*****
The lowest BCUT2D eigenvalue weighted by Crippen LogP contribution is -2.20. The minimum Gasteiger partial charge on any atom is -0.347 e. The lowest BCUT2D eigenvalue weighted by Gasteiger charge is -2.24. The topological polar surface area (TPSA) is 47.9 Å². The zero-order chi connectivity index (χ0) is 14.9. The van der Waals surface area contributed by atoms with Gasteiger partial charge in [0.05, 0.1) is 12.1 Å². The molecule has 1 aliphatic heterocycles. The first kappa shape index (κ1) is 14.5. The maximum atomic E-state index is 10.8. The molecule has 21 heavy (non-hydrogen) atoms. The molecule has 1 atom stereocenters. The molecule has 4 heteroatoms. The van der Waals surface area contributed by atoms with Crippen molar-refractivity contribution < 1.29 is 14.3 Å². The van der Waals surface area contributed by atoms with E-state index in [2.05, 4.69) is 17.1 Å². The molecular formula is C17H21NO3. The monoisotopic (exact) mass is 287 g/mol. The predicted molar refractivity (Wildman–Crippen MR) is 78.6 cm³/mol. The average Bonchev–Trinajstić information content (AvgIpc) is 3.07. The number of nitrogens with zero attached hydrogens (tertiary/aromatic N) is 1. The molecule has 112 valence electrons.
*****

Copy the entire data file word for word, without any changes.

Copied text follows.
The lowest BCUT2D eigenvalue weighted by Crippen LogP contribution is -2.20. The minimum Gasteiger partial charge on any atom is -0.347 e. The lowest BCUT2D eigenvalue weighted by Gasteiger charge is -2.24. The topological polar surface area (TPSA) is 47.9 Å². The zero-order chi connectivity index (χ0) is 14.9. The van der Waals surface area contributed by atoms with Gasteiger partial charge in [0.05, 0.1) is 12.1 Å². The molecule has 1 aliphatic heterocycles. The first kappa shape index (κ1) is 14.5. The maximum atomic E-state index is 10.8. The molecule has 21 heavy (non-hydrogen) atoms. The molecule has 1 atom stereocenters. The molecule has 4 heteroatoms. The van der Waals surface area contributed by atoms with Crippen molar-refractivity contribution < 1.29 is 14.3 Å². The van der Waals surface area contributed by atoms with E-state index in [2.05, 4.69) is 17.1 Å². The molecular formula is C17H21NO3. The monoisotopic (exact) mass is 287 g/mol. The predicted molar refractivity (Wildman–Crippen MR) is 78.6 cm³/mol. The average Bonchev–Trinajstić information content (AvgIpc) is 3.07. The number of nitrogens with zero attached hydrogens (tertiary/aromatic N) is 1. The molecule has 112 valence electrons.